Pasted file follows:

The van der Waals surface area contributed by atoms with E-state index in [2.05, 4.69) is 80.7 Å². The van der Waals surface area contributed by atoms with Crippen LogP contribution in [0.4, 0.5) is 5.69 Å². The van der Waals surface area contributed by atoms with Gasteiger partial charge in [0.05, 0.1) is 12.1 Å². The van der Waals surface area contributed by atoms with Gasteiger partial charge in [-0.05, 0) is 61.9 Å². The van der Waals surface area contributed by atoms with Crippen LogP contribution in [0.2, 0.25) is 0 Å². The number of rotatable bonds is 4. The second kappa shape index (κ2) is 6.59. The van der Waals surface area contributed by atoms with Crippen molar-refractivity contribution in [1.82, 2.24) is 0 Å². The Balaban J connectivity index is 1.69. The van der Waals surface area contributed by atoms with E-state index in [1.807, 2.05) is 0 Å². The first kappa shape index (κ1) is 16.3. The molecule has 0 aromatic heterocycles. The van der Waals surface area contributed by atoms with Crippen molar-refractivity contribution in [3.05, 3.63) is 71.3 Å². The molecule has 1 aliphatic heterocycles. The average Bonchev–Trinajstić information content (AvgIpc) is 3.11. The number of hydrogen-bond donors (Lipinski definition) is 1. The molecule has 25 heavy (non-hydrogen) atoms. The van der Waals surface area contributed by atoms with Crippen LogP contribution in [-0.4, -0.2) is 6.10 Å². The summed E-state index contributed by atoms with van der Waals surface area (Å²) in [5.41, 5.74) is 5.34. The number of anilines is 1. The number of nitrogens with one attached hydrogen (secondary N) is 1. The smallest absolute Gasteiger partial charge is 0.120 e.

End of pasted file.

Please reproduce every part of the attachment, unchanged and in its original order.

The van der Waals surface area contributed by atoms with E-state index in [2.05, 4.69) is 80.7 Å². The van der Waals surface area contributed by atoms with Crippen LogP contribution in [0.4, 0.5) is 5.69 Å². The van der Waals surface area contributed by atoms with Gasteiger partial charge in [0.05, 0.1) is 12.1 Å². The van der Waals surface area contributed by atoms with Gasteiger partial charge in [-0.05, 0) is 61.9 Å². The van der Waals surface area contributed by atoms with Crippen LogP contribution in [0.2, 0.25) is 0 Å². The number of rotatable bonds is 4. The second kappa shape index (κ2) is 6.59. The van der Waals surface area contributed by atoms with Crippen molar-refractivity contribution in [1.82, 2.24) is 0 Å². The Balaban J connectivity index is 1.69. The van der Waals surface area contributed by atoms with E-state index in [1.807, 2.05) is 0 Å². The first kappa shape index (κ1) is 16.3. The molecule has 0 aromatic heterocycles. The van der Waals surface area contributed by atoms with Crippen molar-refractivity contribution in [3.05, 3.63) is 71.3 Å². The molecule has 1 aliphatic heterocycles. The average Bonchev–Trinajstić information content (AvgIpc) is 3.11. The number of hydrogen-bond donors (Lipinski definition) is 1. The molecule has 25 heavy (non-hydrogen) atoms. The van der Waals surface area contributed by atoms with Crippen LogP contribution in [-0.4, -0.2) is 6.10 Å². The summed E-state index contributed by atoms with van der Waals surface area (Å²) in [5.41, 5.74) is 5.34. The number of anilines is 1. The number of nitrogens with one attached hydrogen (secondary N) is 1. The smallest absolute Gasteiger partial charge is 0.120 e.